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Judges don't have to contribute more for health care and pensions, N.J. Supreme Court rulesPrint Email >MaryAnn Spoto | NJ Advance Media for NJ.com By MaryAnn Spoto | NJ Advance Media for NJ.com The Star-Ledger
on July 24, 2012 at 12:57 PM, updated July 30, 2012 at 2:23 PM
TRENTON — A divided state Supreme Court today said judges and justices don’t have to chip in more for their pension and health benefits like other state workers because New Jersey’s constitution prevents them from having their pay cut.
The 3-2 decision drew swift responses from the leaders of New Jersey’s two other branches of government, which last year enacted a law requiring higher contributions from state workers.
Gov. Chris Christie called it a case of "liberal activist judges running amok" while Democrats who run the state Legislature said they may ask voters to change the state constitution to force judges to pay more.
The state’s bar association, however, called it a win for judicial independence, saying judges "will remain free from political retaliation when judges make an unpopular but just decision."
The highly anticipated decision, which affects most of the more than 375 Superior Court judges and Supreme Court justices who were on the bench when the law went into effect, strikes at a key component of Christie’s effort to trim spending on employee salaries and benefits and stabilize pension plans.
The court said making judges contribute more for their benefits constitutes a pay cut, and that the state constitution forbids the other branches from reducing judges’ salaries to make sure they are not punished for making unpopular decisions.
"Whatever good motivation the Legislature may have had when enacting (the law) with its broad application to all state public employees, the framers’ message is clear," the court said. "The constitution forbids the reduction of a justice or judge’s take-home salary during the term of his or her appointment."
Superior Court Judge Paul DePascale brought the challenge, saying his pension and health contributions would increase by more than five times after a seven-year phase-in.
The state argued health benefits and pensions are part of a total compensation package and should not be considered as salary. Judges’ pay averages $165,000.
But the majority of the justices said the terms "salary" and "compensation" were used interchangeably by the framers of the state Constitution and every time lawmakers imposed pension requirements on judges, it included a corresponding pay raise.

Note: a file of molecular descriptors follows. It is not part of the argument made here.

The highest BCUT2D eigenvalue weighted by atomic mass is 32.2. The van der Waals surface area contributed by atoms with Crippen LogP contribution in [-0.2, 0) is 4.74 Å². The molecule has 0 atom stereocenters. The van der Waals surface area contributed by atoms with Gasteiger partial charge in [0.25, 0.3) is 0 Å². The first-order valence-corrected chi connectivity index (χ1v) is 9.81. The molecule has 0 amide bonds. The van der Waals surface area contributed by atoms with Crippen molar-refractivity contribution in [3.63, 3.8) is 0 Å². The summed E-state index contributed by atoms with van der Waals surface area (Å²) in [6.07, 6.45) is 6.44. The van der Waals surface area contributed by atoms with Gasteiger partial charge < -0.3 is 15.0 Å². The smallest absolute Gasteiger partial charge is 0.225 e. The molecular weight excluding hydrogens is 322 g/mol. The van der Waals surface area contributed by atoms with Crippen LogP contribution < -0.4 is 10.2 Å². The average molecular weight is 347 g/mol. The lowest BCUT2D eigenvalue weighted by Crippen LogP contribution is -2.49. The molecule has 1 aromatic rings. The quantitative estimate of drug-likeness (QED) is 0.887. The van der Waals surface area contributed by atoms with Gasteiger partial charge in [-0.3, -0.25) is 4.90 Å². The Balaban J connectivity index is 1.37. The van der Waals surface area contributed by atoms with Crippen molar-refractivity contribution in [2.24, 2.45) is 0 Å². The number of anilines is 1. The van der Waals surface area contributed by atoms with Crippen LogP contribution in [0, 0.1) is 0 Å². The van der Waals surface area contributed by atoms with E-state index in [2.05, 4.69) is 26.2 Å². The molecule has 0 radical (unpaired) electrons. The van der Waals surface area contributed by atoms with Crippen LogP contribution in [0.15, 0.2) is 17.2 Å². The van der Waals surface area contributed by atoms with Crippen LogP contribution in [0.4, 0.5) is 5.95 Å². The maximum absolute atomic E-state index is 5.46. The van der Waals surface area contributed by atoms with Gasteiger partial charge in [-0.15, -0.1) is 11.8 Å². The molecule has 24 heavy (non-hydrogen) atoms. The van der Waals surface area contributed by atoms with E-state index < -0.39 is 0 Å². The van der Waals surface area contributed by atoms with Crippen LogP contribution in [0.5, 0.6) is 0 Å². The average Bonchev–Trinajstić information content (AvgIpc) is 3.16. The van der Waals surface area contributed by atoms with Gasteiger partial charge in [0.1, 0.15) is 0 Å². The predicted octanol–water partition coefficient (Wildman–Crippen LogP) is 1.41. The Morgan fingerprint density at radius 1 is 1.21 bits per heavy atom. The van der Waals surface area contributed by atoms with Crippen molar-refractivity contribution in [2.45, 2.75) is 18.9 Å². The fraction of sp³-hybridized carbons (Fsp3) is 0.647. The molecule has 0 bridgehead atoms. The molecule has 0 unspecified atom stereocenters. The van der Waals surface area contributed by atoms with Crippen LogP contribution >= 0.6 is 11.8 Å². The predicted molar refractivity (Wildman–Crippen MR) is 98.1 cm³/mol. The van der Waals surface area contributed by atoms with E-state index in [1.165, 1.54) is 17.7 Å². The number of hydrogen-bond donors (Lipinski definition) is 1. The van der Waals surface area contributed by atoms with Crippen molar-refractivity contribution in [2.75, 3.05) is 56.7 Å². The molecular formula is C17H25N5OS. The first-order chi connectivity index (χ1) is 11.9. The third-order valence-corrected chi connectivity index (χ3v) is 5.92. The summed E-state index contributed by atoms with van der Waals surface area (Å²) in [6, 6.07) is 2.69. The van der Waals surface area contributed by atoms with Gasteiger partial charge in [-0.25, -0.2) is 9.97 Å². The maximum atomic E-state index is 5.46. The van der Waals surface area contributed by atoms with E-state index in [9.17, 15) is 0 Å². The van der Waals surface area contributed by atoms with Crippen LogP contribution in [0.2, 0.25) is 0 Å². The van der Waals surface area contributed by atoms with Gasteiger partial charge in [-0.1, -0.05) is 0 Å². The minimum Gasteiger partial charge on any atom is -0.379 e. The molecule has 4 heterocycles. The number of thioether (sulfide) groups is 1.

Speaking in Atlantic City today, Christie denounced the ruling. "This is typical of a liberal activist Supreme Court that knew what they wanted to do," he said. "They knew that they wanted to come to this result. So they just changed the meaning of words. That’s not what judges are supposed to do."
Gov. Christie responds to 3-2 decision by N.J. Supreme Court The state Supreme Court ruled New Jersey judges and justices do not have to pay more toward their pensions and health benefits. The new law, known as Chapter 78, which cuts the salaries for judges and justices, was deemed unconstitutional. Governor Chris Christie responds to the court's decision at Resorts Casino Hotel in Atlantic City. (Video by Noah K. Murray/The Star-Ledger)
Lawmakers said they’ll try to combat the decision by asking voters to amend the state constitution. The deadline for the Legislature to to get it on this November’s ballot is Aug. 2.
"While I am disappointed in the court’s ruling, it will not be the final word on this issue," said Senate President Stephen Sweeney (D-Gloucester). "The reforms we passed last year are essential to ensuring the health and viability of every one of the state’s pension systems."
Assembly Speaker Sheila Oliver (D-Essex) said the Supreme Court decision undermines lawmakers’ goals to reduce financial burdens on taxpayers and make workers’ pension plans solvent long-term.
"The Assembly will move swiftly to consider a constitutional amendment that will resolve the court’s legal concerns while enabling us to move forward with a fiscally responsible plan to shore up our pension systems," she said.
DePascale’s attorney, Justin Walder, said only the people — not the other branches — can change the constitution.
"Should the people choose to diminish the principle of judicial independence, it is their right to do so," he said. "Until that time, however, today’s ruling will continue to protect the judges and justices of this state from intimidation, undue influence or domination."John O'Boyle / The Star-Ledger Justice Barry Albin in a 2011 file photo. Albin was one of three justices that said a law that would diminish the pay of judges is unconstitutional.
The decision was made by a court that is short two justices because Christie and Senate Democrats are battling over appointments.
The three who said judges shouldn’t pay more were Barry Albin, a Democrat Christie sharply criticized last year after school funding arguments; Jaynee LaVecchia, an independent Democrats maintain is a Republican because she was a cabinet member for GOP governors; and Dorothea Wefing, a Republican appeals court judge called in because of the high court shortage.
The two dissenters were Republicans Helen Hoens, who is up for reappointment next year, and Anne Patterson, a recent Christie appointee. Both said health and pension benefits should not be considered as salary. Chief Justice Stuart Rabner, a Democrat, recused himself from the case.
Star-Ledger staff writer Amy Brittain contributed to this report.
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